Networking with a higher purpose New North’s T.H.R.I.V.E. chapters foster business people helping other business people Story by Cheryl Hentz

On the Web Looking to THRIVE

Information about the four northeast Wisconsin chapters of THRIVE can be obtained through the group’s Web site at Event dates and locations are also shared through Evites, a Linked In group and other social media sites.


We’ve all experienced something like this: We hear about a local restaurant closing its doors and yet, in many cases we’ve never dined there, or worse yet in some instances, we’ve never even heard of it. That’s exactly what often happened to Sarah A. Schneider, business development specialist with Schenck Business Solutions in Appleton. As she’d learn that another locally-owned restaurant was closing, she’d always feel a little guilty that she’d never been there and, because of that, believed she was – at least in part – a reason for its failure. “So I gathered four friends together who I knew were very well networked and bounced the idea off them that we would pick a new, locally-owned restaurant every week on the same day, and we would go there for lunch and invite as many people as we knew who could come, in the spirit of supporting the local business owner,” she said. And thus, in March 2007, was born T.H.R.I.V.E. – an acronym for “Together Helping Restaurants Improve Valuable Exposure.” THRIVE’s mission is simply to “help locally-owned businesses in Wisconsin Thrive.” It’s been a win-win for both the business professionals meeting each week and for the restaurants because when you have a group of business people meeting together and networking, business gets done; while at the same time the restaurants benefit from hosting the luncheons through an increase of sales and free advertising from the increased exposure.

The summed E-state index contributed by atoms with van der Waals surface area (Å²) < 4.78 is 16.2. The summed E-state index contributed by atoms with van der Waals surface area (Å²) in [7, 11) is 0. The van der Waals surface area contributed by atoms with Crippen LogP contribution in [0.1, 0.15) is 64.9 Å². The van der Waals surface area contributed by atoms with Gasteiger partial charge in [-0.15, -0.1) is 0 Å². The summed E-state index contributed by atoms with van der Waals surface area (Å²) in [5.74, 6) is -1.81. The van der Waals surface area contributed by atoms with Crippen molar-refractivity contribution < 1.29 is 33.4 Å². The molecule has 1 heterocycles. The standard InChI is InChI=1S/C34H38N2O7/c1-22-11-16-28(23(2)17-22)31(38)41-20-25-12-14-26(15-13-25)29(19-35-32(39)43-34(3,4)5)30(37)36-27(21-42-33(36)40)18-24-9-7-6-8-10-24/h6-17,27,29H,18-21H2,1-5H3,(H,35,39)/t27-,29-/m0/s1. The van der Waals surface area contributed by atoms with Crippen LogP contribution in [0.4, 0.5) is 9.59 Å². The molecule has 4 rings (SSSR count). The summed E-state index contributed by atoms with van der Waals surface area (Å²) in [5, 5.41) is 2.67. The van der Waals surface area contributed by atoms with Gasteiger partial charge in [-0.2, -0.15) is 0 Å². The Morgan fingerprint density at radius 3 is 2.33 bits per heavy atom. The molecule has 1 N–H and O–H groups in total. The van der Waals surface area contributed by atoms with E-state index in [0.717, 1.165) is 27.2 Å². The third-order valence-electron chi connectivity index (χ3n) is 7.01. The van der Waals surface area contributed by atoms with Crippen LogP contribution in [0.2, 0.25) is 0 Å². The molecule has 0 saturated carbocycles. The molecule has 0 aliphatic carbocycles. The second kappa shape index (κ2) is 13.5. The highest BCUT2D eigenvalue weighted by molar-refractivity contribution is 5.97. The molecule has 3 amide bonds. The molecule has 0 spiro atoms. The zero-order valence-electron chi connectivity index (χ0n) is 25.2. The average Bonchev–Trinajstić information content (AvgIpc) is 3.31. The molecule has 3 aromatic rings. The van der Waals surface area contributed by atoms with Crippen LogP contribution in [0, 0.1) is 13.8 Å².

NETWORKING “It was never intended to be about us. It was always intended to be about the (restaurant) owner,” said Schneider. “But besides the business being helped, there was an additional benefit being gained through the networking that occurred as a result of everyone showing up to help the business succeed.”


It really has sort of taken on a personality of its own. People tell people, and whenever you have a good thing that doesn’t have any strings attached to it, it catches on.

Sarah Schneider, business development specialist, Schenck Business Solutions in Appleton and founder of THRIVE